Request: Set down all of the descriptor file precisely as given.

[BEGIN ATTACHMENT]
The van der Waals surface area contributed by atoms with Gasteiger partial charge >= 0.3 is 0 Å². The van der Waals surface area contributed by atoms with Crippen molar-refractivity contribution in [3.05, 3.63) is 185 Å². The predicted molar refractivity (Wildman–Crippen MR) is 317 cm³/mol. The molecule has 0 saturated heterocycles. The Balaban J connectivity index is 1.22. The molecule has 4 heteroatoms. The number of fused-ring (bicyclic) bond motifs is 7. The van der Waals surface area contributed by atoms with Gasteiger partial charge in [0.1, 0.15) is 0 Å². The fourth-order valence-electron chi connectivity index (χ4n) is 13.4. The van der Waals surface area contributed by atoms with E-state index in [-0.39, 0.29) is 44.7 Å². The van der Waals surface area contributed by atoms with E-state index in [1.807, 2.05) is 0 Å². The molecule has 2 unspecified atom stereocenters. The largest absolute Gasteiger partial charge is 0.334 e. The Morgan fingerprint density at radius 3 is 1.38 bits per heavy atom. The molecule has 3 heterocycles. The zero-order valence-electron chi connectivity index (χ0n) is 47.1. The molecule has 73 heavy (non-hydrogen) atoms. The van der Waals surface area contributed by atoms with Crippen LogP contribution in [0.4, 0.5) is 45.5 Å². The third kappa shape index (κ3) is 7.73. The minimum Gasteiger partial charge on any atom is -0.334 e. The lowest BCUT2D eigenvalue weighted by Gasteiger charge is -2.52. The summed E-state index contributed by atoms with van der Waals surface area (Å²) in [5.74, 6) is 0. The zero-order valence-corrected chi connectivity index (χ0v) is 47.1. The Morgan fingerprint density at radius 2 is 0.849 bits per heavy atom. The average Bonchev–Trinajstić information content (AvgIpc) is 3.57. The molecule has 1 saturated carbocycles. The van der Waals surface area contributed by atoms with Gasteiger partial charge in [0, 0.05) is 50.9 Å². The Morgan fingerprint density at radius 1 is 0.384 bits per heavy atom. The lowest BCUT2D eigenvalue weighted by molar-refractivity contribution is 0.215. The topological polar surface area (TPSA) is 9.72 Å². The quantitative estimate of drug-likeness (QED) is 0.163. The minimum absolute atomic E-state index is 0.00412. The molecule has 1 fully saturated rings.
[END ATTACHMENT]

The van der Waals surface area contributed by atoms with Gasteiger partial charge >= 0.3 is 0 Å². The van der Waals surface area contributed by atoms with Crippen molar-refractivity contribution in [3.05, 3.63) is 185 Å². The predicted molar refractivity (Wildman–Crippen MR) is 317 cm³/mol. The molecule has 0 saturated heterocycles. The Balaban J connectivity index is 1.22. The molecule has 4 heteroatoms. The number of fused-ring (bicyclic) bond motifs is 7. The van der Waals surface area contributed by atoms with Gasteiger partial charge in [0.1, 0.15) is 0 Å². The fourth-order valence-electron chi connectivity index (χ4n) is 13.4. The van der Waals surface area contributed by atoms with E-state index in [-0.39, 0.29) is 44.7 Å². The van der Waals surface area contributed by atoms with E-state index in [1.807, 2.05) is 0 Å². The molecule has 2 unspecified atom stereocenters. The largest absolute Gasteiger partial charge is 0.334 e. The Morgan fingerprint density at radius 3 is 1.38 bits per heavy atom. The molecule has 3 heterocycles. The zero-order valence-electron chi connectivity index (χ0n) is 47.1. The molecule has 73 heavy (non-hydrogen) atoms. The van der Waals surface area contributed by atoms with Crippen LogP contribution in [0.4, 0.5) is 45.5 Å². The third kappa shape index (κ3) is 7.73. The minimum Gasteiger partial charge on any atom is -0.334 e. The lowest BCUT2D eigenvalue weighted by Gasteiger charge is -2.52. The summed E-state index contributed by atoms with van der Waals surface area (Å²) in [5.74, 6) is 0. The zero-order valence-corrected chi connectivity index (χ0v) is 47.1. The Morgan fingerprint density at radius 2 is 0.849 bits per heavy atom. The average Bonchev–Trinajstić information content (AvgIpc) is 3.57. The molecule has 1 saturated carbocycles. The van der Waals surface area contributed by atoms with Gasteiger partial charge in [0, 0.05) is 50.9 Å². The Morgan fingerprint density at radius 1 is 0.384 bits per heavy atom. The lowest BCUT2D eigenvalue weighted by molar-refractivity contribution is 0.215. The topological polar surface area (TPSA) is 9.72 Å². The quantitative estimate of drug-likeness (QED) is 0.163. The minimum absolute atomic E-state index is 0.00412. The molecule has 1 fully saturated rings.